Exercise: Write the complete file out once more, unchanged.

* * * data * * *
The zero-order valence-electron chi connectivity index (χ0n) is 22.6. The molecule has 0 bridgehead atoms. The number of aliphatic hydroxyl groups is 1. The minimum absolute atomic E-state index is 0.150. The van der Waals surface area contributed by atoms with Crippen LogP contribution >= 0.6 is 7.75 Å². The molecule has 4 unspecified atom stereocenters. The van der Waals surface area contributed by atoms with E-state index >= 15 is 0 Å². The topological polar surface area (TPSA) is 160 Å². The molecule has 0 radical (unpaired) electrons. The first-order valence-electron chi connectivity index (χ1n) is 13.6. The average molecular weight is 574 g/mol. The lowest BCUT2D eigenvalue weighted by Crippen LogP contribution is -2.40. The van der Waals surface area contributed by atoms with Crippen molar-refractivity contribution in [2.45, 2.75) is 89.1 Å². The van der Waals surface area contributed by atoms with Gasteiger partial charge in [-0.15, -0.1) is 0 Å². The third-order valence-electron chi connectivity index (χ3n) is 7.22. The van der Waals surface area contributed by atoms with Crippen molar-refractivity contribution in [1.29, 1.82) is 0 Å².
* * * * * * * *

The zero-order valence-electron chi connectivity index (χ0n) is 22.6. The molecule has 0 bridgehead atoms. The number of aliphatic hydroxyl groups is 1. The minimum absolute atomic E-state index is 0.150. The van der Waals surface area contributed by atoms with Crippen LogP contribution >= 0.6 is 7.75 Å². The molecule has 4 unspecified atom stereocenters. The van der Waals surface area contributed by atoms with E-state index >= 15 is 0 Å². The topological polar surface area (TPSA) is 160 Å². The molecule has 0 radical (unpaired) electrons. The first-order valence-electron chi connectivity index (χ1n) is 13.6. The average molecular weight is 574 g/mol. The lowest BCUT2D eigenvalue weighted by Crippen LogP contribution is -2.40. The van der Waals surface area contributed by atoms with Crippen molar-refractivity contribution in [2.45, 2.75) is 89.1 Å². The van der Waals surface area contributed by atoms with Gasteiger partial charge in [-0.15, -0.1) is 0 Å². The third-order valence-electron chi connectivity index (χ3n) is 7.22. The van der Waals surface area contributed by atoms with Crippen molar-refractivity contribution in [1.29, 1.82) is 0 Å².